Erhard’s Wall Lizard (Podarcis erhardii)

/ / Reptiles

Description

This species of wall lizard reaches a length of up to seven centimetres, with the tail then accounting for almost twice the body length again. There is a smooth collar present, and the body is covered in smooth scales (1) (2). The head has a deep shape to it, and in the south of their range it may also be rather short.

There are many variations in the patterns for this species, but typically they are a striped species, especially the females (1). Dorso-lateral stripes are often present. Colour morphs can range from greyish-brown to a tinge of green, with the females being slightly darker than the males (1) (2). Ventral surface and throat are white, but in breeding males this becomes a bright orange to red colour, and blue spots are often present on their hind legs (1).

Within the genus Podarcis there are approximately 247 species and sub-species that are recognised (3). It is thought that there may be more than one species of P. erhardii, and currently there are three sub-species recognised on the Balkan mainland: P. e. riveti in north Greece, P. e. thessalica in Thessalia province and P. e. lividiaca in central Greece and the Peloponnese (1). There are also many variations found on the Aegean islands, with currently 25 sub-species being recognised (1). It is similar in appearance to the Common Wall Lizard (Podarcis muralis) and the Pelopnnese Wall Lizard (Podarcis pelopnnesiaca).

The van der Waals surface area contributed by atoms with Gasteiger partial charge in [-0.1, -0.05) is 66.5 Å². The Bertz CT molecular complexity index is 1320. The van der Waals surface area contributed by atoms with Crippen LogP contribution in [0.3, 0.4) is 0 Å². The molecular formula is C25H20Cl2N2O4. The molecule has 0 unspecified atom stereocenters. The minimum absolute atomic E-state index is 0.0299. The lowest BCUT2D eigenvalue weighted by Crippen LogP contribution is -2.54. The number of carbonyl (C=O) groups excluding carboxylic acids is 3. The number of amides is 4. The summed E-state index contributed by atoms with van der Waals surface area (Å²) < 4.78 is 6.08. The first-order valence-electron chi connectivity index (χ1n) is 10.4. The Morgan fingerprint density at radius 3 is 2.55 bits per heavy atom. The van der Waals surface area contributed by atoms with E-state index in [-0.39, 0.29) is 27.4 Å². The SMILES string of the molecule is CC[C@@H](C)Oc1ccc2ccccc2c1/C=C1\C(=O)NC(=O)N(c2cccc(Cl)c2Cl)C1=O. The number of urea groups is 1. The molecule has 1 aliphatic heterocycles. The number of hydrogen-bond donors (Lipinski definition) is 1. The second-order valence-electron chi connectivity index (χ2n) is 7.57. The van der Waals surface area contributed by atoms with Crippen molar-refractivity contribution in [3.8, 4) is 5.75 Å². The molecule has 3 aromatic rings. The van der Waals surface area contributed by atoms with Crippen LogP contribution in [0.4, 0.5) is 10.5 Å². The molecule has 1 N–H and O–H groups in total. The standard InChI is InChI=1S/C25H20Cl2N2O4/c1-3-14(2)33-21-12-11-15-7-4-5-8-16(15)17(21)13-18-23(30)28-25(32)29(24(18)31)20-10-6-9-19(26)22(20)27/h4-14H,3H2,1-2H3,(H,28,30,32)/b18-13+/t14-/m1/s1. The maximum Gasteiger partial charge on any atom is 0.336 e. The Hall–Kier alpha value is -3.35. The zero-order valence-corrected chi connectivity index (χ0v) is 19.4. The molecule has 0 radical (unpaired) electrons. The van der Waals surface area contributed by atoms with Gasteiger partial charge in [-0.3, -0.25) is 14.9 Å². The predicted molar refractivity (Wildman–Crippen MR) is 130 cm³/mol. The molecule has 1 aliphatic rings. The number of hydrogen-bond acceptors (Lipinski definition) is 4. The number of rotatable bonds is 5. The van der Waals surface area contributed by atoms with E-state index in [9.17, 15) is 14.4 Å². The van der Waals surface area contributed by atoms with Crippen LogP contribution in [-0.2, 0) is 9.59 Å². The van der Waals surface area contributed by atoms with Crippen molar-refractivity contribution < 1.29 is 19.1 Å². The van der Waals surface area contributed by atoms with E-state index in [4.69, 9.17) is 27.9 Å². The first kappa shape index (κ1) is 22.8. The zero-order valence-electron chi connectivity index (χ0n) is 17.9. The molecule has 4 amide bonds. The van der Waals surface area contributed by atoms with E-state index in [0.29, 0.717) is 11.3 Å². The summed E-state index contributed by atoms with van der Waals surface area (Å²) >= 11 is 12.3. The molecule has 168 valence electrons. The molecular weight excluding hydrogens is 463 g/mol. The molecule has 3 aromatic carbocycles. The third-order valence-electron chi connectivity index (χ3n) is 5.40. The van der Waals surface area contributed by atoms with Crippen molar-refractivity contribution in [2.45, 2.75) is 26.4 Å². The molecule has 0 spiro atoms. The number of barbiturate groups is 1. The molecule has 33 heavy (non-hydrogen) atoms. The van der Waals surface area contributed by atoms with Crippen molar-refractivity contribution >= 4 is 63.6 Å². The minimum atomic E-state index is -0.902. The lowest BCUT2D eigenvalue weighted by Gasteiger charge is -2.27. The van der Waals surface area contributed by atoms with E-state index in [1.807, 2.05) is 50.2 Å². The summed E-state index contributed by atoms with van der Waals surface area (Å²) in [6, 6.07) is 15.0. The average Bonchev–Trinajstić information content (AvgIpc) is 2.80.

Habitat

It is mainly a lowland species, but has been known to occur up to 1000 m above sea level. P. erhardii occurs in low, dense vegetation with low levels of humidity in the atmosphere (1).

Life Cycle

Mating season occurs from March until May, with eggs being laid in July (2). Females that are found on the continent usually lay around two to four eggs, but this clutch size may be smaller for those populations that occur on islands. The eggs typically hatch in September, and the hatchlings usually have a snout-vent length of three centimetres (1) (2). Sexual maturity is reached by the age of two years (1).

Distribution

Erhard’s Wall Lizard occurs in the south Balkans, going north into Albania, Macedonia, Serbia and Bulgaria. It is present on many of the Aegean islands, and some islands close to Asiatic Turkey (1).

Behaviour

Although it is an excellent climbing species, Podarcis erhardii does not spend as much time climbing as the other wall lizard species (1). It is more typically found hiding amongst bushes and low-lying scrub (2). During the breeding season the males will often fight with each other over the receptive females (2).

Feeding

The main component of the wall lizards’ diet is insects, especially Lepidoptera and Diptera (2).

Conservation status
[tab:Description]

This species of wall lizard reaches a length of up to 7cm, with the tail then accounting for almost twice the body length again. There is a smooth collar present, and the body is covered in smooth scales (1) (2). The head has a deep shape to it, and in the south of their range it may also be rather short.